We began the recitation by viewing a clip from The Sound of Music and proposed the question of whether or not the film could be considered a blockbuster. To help better understand the question and come to an agreed upon answer, we next had a presentation on Schatz’s article “The New Hollywood”. Following the presentation on Schatz, we discussed his opinions of what form a blockbuster and what he considers to be the three stages of Hollywood. These were the time periods of 1946 to 1955, 1956 to 1965, and 1966 to 1975.
Discussing as a class what we thought the definition of a blockbuster was, and whether films like The Sound of Music (1965) and Star Wars (1977) were Blockbusters or not, we looked at Schatz’s rules that a blockbuster film must meet. These were that only star vehicles with solid production value stood a chance at the box office, that a hit at the box office requires a lot of upfront spending on marketing and production, and that it must be marketing of several different types of media and entertainment.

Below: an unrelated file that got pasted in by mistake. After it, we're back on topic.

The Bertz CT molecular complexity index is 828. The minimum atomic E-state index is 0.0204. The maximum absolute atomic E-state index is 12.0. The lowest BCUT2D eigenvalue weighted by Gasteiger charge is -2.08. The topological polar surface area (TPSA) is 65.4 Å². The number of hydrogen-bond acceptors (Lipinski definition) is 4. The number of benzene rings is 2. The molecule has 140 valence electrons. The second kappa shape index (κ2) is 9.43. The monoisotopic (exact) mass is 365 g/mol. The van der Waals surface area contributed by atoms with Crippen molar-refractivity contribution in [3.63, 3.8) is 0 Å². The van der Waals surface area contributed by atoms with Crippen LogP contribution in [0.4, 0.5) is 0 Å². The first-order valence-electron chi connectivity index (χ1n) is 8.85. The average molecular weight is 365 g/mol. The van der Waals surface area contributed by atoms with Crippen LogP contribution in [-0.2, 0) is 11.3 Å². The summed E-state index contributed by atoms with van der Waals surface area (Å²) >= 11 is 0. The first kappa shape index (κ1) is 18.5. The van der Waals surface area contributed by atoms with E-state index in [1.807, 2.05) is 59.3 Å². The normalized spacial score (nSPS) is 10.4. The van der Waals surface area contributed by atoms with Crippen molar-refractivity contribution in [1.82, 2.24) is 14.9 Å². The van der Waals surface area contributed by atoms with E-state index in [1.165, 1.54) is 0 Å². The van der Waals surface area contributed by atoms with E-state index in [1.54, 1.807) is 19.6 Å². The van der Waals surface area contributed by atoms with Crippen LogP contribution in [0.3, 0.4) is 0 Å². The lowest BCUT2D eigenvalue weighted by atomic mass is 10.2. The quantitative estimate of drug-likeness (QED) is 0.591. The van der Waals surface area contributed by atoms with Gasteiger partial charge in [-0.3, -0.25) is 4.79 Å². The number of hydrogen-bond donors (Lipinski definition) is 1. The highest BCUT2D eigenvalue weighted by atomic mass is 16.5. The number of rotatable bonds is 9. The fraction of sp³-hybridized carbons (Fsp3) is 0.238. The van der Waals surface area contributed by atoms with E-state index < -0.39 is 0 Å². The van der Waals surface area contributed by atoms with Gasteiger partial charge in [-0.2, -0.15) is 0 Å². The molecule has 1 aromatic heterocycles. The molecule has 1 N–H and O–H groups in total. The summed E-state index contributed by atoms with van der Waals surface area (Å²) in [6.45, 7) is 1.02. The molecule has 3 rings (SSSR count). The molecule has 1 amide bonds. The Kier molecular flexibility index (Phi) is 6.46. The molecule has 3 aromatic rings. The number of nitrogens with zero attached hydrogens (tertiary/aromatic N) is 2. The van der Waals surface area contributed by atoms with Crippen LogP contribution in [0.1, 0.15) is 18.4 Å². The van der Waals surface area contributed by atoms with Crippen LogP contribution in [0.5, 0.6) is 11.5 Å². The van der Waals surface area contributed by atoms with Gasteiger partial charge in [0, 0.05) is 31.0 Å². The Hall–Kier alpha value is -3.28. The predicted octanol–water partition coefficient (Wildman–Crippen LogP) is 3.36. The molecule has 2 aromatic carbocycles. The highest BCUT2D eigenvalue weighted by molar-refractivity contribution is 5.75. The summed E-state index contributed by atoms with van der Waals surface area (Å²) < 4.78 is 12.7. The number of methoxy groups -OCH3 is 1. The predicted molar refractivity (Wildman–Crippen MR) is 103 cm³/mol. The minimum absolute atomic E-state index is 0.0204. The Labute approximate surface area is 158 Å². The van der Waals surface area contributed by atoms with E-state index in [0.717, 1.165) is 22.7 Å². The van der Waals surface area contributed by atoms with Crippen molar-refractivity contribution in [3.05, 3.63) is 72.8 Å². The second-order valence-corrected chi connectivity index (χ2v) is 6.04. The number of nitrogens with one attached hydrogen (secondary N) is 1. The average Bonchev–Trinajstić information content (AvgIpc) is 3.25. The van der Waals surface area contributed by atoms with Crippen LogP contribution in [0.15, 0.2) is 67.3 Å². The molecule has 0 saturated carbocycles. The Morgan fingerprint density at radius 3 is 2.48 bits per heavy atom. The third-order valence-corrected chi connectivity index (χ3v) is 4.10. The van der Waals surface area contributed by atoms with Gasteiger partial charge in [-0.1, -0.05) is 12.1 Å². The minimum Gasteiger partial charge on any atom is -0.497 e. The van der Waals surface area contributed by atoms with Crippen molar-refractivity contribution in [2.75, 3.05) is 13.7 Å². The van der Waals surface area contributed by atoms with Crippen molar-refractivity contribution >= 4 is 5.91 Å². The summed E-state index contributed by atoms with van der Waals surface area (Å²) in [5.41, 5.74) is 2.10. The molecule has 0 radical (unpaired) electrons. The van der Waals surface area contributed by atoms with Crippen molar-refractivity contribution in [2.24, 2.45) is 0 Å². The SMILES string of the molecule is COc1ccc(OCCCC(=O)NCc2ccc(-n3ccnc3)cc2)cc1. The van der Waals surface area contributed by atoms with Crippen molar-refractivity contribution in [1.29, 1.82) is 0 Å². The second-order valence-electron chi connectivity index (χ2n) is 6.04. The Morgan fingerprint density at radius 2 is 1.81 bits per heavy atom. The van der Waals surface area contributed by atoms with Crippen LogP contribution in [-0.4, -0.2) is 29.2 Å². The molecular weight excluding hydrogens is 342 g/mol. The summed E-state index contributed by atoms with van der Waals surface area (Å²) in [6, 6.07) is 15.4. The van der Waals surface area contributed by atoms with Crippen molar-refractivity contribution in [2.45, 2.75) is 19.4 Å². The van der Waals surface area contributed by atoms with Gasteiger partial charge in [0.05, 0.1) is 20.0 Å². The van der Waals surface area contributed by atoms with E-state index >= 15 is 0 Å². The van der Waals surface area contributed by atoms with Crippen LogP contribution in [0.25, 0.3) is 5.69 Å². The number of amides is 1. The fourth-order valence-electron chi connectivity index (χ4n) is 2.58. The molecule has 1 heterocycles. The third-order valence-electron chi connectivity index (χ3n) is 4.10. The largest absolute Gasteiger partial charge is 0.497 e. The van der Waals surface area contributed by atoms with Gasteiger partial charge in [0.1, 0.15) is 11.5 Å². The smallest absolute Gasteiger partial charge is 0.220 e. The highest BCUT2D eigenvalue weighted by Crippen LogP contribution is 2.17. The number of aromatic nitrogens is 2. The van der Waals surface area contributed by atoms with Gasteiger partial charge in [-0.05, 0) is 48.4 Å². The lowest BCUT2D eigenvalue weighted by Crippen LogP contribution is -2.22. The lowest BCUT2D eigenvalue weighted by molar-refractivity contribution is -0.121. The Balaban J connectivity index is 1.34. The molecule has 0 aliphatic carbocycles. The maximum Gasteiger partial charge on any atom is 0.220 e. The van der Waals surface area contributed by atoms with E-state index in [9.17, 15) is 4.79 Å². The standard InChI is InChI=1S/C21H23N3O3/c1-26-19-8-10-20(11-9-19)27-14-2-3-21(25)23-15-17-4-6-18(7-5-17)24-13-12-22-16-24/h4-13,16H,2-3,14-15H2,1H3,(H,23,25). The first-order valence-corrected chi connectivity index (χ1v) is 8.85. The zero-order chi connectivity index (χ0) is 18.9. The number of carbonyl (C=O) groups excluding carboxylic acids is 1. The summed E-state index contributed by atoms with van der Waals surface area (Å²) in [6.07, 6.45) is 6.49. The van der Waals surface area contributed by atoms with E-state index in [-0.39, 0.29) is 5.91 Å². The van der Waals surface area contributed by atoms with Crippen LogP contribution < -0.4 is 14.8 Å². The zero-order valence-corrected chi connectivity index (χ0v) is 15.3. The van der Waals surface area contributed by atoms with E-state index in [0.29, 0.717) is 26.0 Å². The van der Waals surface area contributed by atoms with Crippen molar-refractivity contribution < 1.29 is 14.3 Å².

On the topic of High Concept films, and how they simplify the ability of marketers to streamline marketing campaigns, we looked at the now iconic poster for Jaws (1975). Additionally we looked at how Jaws started setting the stage for the age of blockbusters that was to follow, especially in that the film was presold as a novel, as well as how it proved that franchising was a viable option for studios to incorporate into their business strategy.
Following our discussion of Jaws, we discussed whether or not it had actually started the trend of the blockbuster considering the big name franchises that had preceded it, for example the James Bond franchise. After watching the opening scene of the James bond film Goldfinger (1964), the class discussed if movies like the James Bond series, should be considered blockbusters. The recitation concluded with a presentation on Pauline Kael’s article “Why Are Movies So Bad? Or, The Numbers,” looking at examples in trailers for blockbusters such as Alien (1979).